Disease and Symptoms The enterotoxin causes gastroenteritis. The symptoms appear 8-24 h following ingestion of a large number of viable cells(about half million cells/g). Symptoms include diarrhea, abdominal pain, nausea, vomiting and fever. The toxin changes the permeability of intestinal cells. Fatality is rare, but it can occur in very young, elderly and sick. Symptoms disappear within 24 h. This disease is considered a mild one.
Food Association Raw meat from animals and birds is most commonly contaminated with the spores and cells from the digestive tract content, whereas vegetables and spices commonly get them from soil and dust. Contributing factors for outbreaks are the improper holding temperature of foods, inadequate cooking, and contaminated equipment. The foods may not show any loss of acceptance quality.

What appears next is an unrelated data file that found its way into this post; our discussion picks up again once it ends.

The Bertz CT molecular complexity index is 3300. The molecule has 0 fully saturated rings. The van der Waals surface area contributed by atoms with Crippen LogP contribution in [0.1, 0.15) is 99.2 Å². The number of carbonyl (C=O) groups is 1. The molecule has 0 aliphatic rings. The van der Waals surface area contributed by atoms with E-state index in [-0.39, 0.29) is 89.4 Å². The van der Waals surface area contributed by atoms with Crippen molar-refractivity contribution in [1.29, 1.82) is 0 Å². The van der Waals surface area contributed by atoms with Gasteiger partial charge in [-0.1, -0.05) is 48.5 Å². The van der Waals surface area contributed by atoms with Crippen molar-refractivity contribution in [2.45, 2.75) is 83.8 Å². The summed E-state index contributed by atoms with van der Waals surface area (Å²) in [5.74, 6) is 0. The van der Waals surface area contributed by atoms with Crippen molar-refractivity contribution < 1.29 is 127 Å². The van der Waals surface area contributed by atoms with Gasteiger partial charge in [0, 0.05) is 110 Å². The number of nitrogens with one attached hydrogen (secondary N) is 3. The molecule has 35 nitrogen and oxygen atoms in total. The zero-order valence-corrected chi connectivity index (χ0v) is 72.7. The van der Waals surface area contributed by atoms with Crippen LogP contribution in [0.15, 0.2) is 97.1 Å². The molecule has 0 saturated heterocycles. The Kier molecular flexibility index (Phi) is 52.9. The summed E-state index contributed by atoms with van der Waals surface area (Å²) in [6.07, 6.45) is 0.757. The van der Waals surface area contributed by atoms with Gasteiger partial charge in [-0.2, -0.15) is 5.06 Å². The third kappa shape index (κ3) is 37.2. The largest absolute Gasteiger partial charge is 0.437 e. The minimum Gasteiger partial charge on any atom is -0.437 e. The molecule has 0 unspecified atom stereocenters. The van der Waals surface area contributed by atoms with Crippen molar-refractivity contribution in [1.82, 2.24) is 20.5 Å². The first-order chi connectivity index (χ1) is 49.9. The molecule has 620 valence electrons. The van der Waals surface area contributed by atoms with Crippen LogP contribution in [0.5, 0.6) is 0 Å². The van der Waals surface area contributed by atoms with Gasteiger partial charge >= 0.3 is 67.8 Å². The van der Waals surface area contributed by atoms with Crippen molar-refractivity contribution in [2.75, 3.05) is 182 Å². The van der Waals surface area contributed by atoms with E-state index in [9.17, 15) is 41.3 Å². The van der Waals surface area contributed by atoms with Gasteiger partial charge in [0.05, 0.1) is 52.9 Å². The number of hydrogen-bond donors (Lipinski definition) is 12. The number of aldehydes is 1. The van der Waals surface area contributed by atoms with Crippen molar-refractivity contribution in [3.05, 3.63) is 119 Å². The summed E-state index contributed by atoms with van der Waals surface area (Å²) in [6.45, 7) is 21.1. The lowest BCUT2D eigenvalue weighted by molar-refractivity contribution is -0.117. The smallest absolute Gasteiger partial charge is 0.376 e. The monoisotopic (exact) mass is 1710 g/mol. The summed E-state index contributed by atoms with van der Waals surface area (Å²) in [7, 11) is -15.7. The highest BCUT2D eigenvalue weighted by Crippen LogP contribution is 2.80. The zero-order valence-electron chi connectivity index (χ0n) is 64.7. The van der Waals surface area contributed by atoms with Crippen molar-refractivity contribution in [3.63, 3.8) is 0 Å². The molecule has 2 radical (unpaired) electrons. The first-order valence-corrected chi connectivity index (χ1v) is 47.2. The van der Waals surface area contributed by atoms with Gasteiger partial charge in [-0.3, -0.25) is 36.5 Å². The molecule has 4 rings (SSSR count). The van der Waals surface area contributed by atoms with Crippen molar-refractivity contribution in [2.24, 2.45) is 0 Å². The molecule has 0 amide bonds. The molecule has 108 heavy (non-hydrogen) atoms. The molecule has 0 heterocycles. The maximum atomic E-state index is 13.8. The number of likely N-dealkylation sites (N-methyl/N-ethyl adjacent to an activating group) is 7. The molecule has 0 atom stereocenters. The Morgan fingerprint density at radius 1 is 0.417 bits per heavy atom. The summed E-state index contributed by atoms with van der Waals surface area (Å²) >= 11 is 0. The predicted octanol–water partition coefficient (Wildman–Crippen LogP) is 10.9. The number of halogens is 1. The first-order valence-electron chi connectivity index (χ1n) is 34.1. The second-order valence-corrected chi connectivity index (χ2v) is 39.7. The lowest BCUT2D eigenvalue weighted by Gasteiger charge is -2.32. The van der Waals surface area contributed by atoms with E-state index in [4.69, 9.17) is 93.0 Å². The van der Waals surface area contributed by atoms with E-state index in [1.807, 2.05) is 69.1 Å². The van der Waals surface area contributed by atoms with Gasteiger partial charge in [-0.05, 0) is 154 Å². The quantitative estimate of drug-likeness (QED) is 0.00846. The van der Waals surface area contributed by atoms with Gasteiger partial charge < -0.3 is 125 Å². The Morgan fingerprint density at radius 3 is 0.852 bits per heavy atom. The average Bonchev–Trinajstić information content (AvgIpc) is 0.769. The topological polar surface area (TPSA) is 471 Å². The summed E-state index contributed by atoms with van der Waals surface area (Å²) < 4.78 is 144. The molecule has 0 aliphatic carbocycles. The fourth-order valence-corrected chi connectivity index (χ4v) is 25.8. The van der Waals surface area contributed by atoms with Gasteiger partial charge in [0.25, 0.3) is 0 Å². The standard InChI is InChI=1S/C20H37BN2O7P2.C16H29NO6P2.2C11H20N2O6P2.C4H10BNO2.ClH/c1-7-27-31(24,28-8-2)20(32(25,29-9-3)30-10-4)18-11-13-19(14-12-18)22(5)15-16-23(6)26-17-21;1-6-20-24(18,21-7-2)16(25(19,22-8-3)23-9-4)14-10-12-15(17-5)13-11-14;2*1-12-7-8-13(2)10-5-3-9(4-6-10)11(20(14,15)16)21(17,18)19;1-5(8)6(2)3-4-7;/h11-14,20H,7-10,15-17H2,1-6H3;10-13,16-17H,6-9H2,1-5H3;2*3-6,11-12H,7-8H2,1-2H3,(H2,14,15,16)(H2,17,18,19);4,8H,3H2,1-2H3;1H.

Prevention Proper sanitation in all phases of food preparation and handling. Food should be cooked to the highest temperature recommended to kill the cells and as many spores as possible. The food should be cooled quickly and uniformly To refrigerated temperature. If a food is stored for a long time, it is important to reheat it quickly and uniformly and keeping it hot while being served. Detection Method Enumeration of the incriminated food and fecal samples for Clostridium perfringens in a selective agar medium and incubation of plates under anaerobic conditions.
Bacillus cereus Gastroenteritis Charachteristics The cells are Gram-positive motile rods, which form endospores in the middle of the cells. Cells are sensitive to pasteurization. Spores can survive high heat treatment used in many cooking procedures. The organism is aerobic, but can also grow under some degree of anaerobic environment. The cells can multiply in a temperature range of 4-50C, with the optimum of 35-40C. They can grow in the presence of high salt concentration.